Vol. 2, No. 7
Eckert's Cartridges for Safe Phosgenations

Introduction / Applications / Phosgene and Substitutes / Instructions for Use / References

Phosgene and Substitutes
Because phosgene is a poisonous gas, many attempts have been made to substitute it with phosgene equivalents. The most common substitutes are diphosgene (DP; 15,159-9), triphosgene (TP; 33,075-2), carbonyl diimidazole (CDI; 11,553-3), disuccinimidyl carbonate (DSC; 22,582-7), shown in (Scheme 8). Of these substitutes, only DP and TP behave like phosgene in all four basic transformations (introduction of carbonyls, chloro substituents, chlorocarbonyls, and dehydration products). CDI is also very well-known, particularly in carbonylation reactions. A comparison of physical data of phosgene and its substitutes is given in (Table 1).
Table 1. Physical Data of Phosgene and Phosgene Substitutes
  Phosgene DP TP CDI DSC
BP (°C) 8 128 208 - -
MP (°C) -132 - 80 120-124 190
Phosgene is the only volatile reagent in Table 1. The other reagents are not volatile at all, and are therefore difficult to remove by simple evaporation. A comparison of the reactivities of phosgene and its substitutes has also recently been investigated and reported (Table 2).9
Table 2. Relative Reactivities in Pseudo First Order Reactions with Methanol
  Phosgene DP TP
Relative reactivity 170 19 1
Many additional reactions and other useful information will be available soon in the phosgenation handbook of Cotarca and Eckert.1 The handbook provides numerous safe phosgenation procedures. Visit http://dr-eckert-gmbh.com for more information.

Phosgene is 170 times more reactive than TP, the main phosgene substitute. Therefore, reactions with phosgene can be carried out under much milder conditions than with TP. Compounds will react faster and at lower temperatures (often at -78°C), preserving sensitive moieties against attack- a weighty argument when considering high-priced compounds.

When using phosgene substitutes, the removal of excess reagent is often problematic during the workup of a reaction. Since the substitutes are non-volatile, purification requires an extra distillation or recrystallization step. Only phosgene can easily and quantitatively be separated from the product by evaporation or stripping with nitrogen, as it is the lone volatile reagent of the group. Therefore, products resulting from reactions with phosgene are mostly of high purity and can be directly reacted further without investing additional time in cost-intensive purification.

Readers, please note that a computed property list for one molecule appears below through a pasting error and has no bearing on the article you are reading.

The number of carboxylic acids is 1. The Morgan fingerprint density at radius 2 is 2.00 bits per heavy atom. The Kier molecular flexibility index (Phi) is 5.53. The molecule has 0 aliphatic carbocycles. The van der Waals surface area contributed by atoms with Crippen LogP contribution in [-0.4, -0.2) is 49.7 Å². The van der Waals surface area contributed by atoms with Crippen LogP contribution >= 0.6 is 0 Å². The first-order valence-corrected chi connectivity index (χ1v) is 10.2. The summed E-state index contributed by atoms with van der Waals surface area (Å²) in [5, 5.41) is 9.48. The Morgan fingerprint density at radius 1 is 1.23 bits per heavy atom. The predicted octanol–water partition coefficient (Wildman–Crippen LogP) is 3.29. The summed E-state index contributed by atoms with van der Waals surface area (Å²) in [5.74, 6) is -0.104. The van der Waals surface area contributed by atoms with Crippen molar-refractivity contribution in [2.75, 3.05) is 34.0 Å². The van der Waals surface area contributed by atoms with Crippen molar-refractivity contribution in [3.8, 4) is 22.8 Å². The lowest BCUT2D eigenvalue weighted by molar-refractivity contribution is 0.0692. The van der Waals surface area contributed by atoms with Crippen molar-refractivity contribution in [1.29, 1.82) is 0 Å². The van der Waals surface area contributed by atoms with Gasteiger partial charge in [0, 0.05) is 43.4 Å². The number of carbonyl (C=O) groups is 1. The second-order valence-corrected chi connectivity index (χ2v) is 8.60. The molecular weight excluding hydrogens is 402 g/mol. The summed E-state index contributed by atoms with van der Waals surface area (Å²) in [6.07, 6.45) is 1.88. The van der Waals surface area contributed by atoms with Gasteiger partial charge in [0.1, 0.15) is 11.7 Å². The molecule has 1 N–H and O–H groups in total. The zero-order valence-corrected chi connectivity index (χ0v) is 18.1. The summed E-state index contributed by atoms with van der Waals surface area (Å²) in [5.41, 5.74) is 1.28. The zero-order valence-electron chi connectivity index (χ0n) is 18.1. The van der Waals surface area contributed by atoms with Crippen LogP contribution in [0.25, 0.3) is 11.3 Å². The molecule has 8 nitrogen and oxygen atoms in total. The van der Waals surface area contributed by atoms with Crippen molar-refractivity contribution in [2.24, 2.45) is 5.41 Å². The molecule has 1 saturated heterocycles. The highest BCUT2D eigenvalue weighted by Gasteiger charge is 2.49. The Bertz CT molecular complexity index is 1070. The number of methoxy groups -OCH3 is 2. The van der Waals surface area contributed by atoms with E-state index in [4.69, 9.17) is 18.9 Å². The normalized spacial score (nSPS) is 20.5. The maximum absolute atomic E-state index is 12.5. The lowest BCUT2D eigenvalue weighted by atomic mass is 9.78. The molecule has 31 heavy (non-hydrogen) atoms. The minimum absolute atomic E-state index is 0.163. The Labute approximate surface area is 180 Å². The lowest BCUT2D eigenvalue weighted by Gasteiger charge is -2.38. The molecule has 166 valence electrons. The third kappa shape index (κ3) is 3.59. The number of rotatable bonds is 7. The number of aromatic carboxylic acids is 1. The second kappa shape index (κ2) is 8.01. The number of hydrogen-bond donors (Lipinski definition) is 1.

Another method used to remove phosgene substitutes from the desired products is to destroy them with appropriate nucleophiles such as water or alcohols. This method can be applied only when the product is not sensitive to those nucleophiles, as is the case for carbamates, carbonates, ureas, cyanides, isocyanides, and alkyl chlorides. But chloroformates, carbamoyl chlorides, isocyanates, acyl chlorides, N-carboxylic anhydrides, and carbodiimides cannot be purified by this method. These groups are advantageously synthesized by use of phosgene to give these functional groups quickly and easily.

For example, regarding the synthesis of methyl 2-isocyanato-3-phenyl-2-butenoate by dehydration of the corresponding saturated compound with either phosgene or diphosgene, product yields are 68% and 54% respectively.10 The products are of quite different purities as demonstrated by their boiling points: the product prepared with DP has a boiling range of 90-110°C/0.001 mmHg, whereas the product prepared with phosgene has a sharp boiling point of 90°C/0.07 mmHg. Effenberger writes: "In the reaction phosgene is distinctly superior to diphosgene."

In optimizations by Eckert1 of the production of benzyl chloroformate (Z-Cl) from benzyl alcohol using triphosgene, they demonstrate that product yields do not exceed 15%. However, when phosgene is used as the chloroformylation reagent, the reaction affords 97% Z-Cl after distillation of the crude product!